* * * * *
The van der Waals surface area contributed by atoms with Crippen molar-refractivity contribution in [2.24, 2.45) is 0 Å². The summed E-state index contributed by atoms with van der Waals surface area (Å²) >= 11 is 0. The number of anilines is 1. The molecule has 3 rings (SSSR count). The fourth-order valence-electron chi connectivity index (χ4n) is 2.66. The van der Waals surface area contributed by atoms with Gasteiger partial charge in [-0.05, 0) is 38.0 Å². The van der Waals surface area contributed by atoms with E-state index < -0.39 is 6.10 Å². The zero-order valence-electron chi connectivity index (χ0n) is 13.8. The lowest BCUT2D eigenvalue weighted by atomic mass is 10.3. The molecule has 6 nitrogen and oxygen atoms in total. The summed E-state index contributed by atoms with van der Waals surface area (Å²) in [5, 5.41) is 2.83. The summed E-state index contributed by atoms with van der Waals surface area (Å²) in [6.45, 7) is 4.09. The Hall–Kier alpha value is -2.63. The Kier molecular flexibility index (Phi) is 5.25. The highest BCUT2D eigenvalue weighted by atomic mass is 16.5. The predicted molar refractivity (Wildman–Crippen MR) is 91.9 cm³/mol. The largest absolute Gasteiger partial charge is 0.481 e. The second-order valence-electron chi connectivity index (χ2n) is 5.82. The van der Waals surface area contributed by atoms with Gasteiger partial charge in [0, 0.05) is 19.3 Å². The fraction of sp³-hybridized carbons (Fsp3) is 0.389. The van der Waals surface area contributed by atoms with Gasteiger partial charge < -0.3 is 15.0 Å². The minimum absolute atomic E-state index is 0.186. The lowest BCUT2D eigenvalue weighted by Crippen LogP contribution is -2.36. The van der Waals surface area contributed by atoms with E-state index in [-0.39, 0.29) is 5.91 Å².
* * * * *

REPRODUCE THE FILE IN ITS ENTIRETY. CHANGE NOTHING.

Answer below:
The van der Waals surface area contributed by atoms with Crippen molar-refractivity contribution in [2.24, 2.45) is 0 Å². The summed E-state index contributed by atoms with van der Waals surface area (Å²) >= 11 is 0. The number of anilines is 1. The molecule has 3 rings (SSSR count). The fourth-order valence-electron chi connectivity index (χ4n) is 2.66. The van der Waals surface area contributed by atoms with Gasteiger partial charge in [-0.05, 0) is 38.0 Å². The van der Waals surface area contributed by atoms with E-state index < -0.39 is 6.10 Å². The zero-order valence-electron chi connectivity index (χ0n) is 13.8. The lowest BCUT2D eigenvalue weighted by atomic mass is 10.3. The molecule has 6 nitrogen and oxygen atoms in total. The summed E-state index contributed by atoms with van der Waals surface area (Å²) in [5, 5.41) is 2.83. The summed E-state index contributed by atoms with van der Waals surface area (Å²) in [6.45, 7) is 4.09. The Hall–Kier alpha value is -2.63. The Kier molecular flexibility index (Phi) is 5.25. The highest BCUT2D eigenvalue weighted by atomic mass is 16.5. The predicted molar refractivity (Wildman–Crippen MR) is 91.9 cm³/mol. The largest absolute Gasteiger partial charge is 0.481 e. The second-order valence-electron chi connectivity index (χ2n) is 5.82. The van der Waals surface area contributed by atoms with Gasteiger partial charge in [0, 0.05) is 19.3 Å². The fraction of sp³-hybridized carbons (Fsp3) is 0.389. The van der Waals surface area contributed by atoms with Gasteiger partial charge < -0.3 is 15.0 Å². The minimum absolute atomic E-state index is 0.186. The lowest BCUT2D eigenvalue weighted by Crippen LogP contribution is -2.36. The van der Waals surface area contributed by atoms with E-state index in [-0.39, 0.29) is 5.91 Å².